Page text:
These are the central questions addressed in the very impressive documentary “L'Chayim, Comrade Stalin!,” directed by Yale Strom and written by Elizabeth Schwartz. The 90-minute film is not nearly long enough to comprehensively address such a large subject or delve into the many equally intriguing subplots it unveils throughout, but it is more than adequate to dust off and demystify one of Russian history's most peculiar and little-known footnotes.
Known as the “Jewish Autonomous Region,” Stalin's 1928 experiment was anything but altruistic--like many other European leaders of the era, he saw Jews as troublesome in their independence, piety and lack of assimilation. Stalin's solution to the so-called “Jewish problem,” however, was unique. It involved neither bloodshed nor passive exclusion. It was, in a sense, a form of internal colonialism, a strange sort of uncharacteristic Soviet segregation which Russian Jews were only too happy to embrace. Twenty years later, as the State of Israel struggled to its feet, a thriving Jewish community of nearly 50,000 was already standing in the most remote reaches of Soviet Russia.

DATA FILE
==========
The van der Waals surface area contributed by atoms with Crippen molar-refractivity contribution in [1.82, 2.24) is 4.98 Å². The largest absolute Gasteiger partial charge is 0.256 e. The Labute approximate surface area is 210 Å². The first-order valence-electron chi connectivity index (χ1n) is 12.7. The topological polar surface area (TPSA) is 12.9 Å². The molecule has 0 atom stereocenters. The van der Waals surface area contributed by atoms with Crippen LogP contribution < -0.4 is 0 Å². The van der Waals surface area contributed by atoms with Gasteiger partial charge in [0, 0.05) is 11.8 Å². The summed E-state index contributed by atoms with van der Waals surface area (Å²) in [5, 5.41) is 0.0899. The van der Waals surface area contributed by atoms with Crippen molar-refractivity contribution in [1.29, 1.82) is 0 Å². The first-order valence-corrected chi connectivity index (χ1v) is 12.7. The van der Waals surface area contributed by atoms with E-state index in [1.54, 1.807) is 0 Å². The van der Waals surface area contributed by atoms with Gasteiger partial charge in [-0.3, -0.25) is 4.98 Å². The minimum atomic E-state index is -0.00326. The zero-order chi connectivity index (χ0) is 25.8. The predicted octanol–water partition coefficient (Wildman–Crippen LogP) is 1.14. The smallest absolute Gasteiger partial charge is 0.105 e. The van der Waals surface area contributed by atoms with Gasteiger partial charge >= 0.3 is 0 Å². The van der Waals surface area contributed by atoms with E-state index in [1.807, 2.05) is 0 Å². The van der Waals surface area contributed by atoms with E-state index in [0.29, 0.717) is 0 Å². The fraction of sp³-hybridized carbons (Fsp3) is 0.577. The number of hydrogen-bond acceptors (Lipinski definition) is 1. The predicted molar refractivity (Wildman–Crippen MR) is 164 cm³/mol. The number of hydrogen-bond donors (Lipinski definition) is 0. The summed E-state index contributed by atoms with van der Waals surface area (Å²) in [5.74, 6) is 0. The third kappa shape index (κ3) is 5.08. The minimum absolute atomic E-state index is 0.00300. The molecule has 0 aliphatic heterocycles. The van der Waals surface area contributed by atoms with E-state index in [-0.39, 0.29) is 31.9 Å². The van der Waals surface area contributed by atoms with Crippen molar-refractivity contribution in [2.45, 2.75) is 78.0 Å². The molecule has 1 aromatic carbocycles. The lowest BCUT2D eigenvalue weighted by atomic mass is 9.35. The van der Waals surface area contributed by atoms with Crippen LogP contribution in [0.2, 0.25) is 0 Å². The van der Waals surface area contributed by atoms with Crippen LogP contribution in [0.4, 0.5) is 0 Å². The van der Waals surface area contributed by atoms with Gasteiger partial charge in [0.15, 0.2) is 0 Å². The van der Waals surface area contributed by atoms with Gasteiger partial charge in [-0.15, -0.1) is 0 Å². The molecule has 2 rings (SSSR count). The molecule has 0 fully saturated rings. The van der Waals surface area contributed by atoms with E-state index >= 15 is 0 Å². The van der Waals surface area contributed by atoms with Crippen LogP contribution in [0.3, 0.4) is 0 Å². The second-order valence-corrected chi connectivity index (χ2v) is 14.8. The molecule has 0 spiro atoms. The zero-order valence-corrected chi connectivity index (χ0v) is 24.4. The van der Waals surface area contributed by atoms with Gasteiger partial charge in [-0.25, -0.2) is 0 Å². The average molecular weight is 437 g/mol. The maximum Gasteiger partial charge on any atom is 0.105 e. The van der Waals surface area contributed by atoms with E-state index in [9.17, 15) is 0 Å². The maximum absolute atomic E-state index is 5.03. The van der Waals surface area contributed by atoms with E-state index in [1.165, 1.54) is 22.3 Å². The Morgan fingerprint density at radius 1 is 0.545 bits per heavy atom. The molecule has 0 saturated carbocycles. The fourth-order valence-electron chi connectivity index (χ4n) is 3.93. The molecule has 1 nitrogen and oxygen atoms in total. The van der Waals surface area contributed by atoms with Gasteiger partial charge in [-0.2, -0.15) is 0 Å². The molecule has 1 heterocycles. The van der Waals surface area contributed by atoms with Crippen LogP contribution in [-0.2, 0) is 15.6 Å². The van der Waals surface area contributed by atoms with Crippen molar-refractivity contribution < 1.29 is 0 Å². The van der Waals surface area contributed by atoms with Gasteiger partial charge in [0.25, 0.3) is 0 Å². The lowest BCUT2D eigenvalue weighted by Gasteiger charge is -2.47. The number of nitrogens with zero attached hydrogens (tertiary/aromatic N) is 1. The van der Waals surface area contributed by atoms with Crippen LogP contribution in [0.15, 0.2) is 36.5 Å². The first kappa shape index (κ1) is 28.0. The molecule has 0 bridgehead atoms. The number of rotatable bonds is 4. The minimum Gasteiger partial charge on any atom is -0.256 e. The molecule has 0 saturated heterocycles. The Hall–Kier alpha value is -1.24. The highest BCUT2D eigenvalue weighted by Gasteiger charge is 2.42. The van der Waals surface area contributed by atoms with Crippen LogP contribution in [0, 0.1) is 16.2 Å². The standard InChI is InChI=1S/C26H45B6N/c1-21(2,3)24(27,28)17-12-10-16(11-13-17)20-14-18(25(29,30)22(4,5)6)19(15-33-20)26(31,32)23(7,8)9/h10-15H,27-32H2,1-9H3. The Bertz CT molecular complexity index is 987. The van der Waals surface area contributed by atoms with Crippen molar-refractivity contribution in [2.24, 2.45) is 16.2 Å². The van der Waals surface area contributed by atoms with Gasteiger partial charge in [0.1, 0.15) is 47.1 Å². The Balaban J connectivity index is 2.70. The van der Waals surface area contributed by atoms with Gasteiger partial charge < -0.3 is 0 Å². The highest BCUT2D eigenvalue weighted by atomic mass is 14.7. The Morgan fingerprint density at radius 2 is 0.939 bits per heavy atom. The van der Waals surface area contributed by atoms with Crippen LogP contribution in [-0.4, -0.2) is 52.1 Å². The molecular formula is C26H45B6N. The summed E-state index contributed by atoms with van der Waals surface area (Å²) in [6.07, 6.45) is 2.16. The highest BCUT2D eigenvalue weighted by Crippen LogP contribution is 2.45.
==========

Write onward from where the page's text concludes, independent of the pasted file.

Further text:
“L'Chayim, Comrade Stalin!” consists of narrated archival footage and traditional historical documentary filmmaking blended with personal footage shot by Strom as he journeys to see what has become of the region in the present day. His encounter with lingering anti-Semitism and history's long shadow provide a vital, fascinating contrast.
It's rare that historical documentaries aspire to, much less attain, any kind of narrative vigor--the stories are generally too familiar. But “L'Chayim, Comrade Stalin!” is a bold exception, replete with surprises, twists and thought-provoking anecdotes. Directed by Yale Strom. Written and produced by Elizabeth Schwartz. A Cinema Guild release. Documentary. English-, Russian- and Yiddish-language; subtitled. Unrated. Running time: 90 min.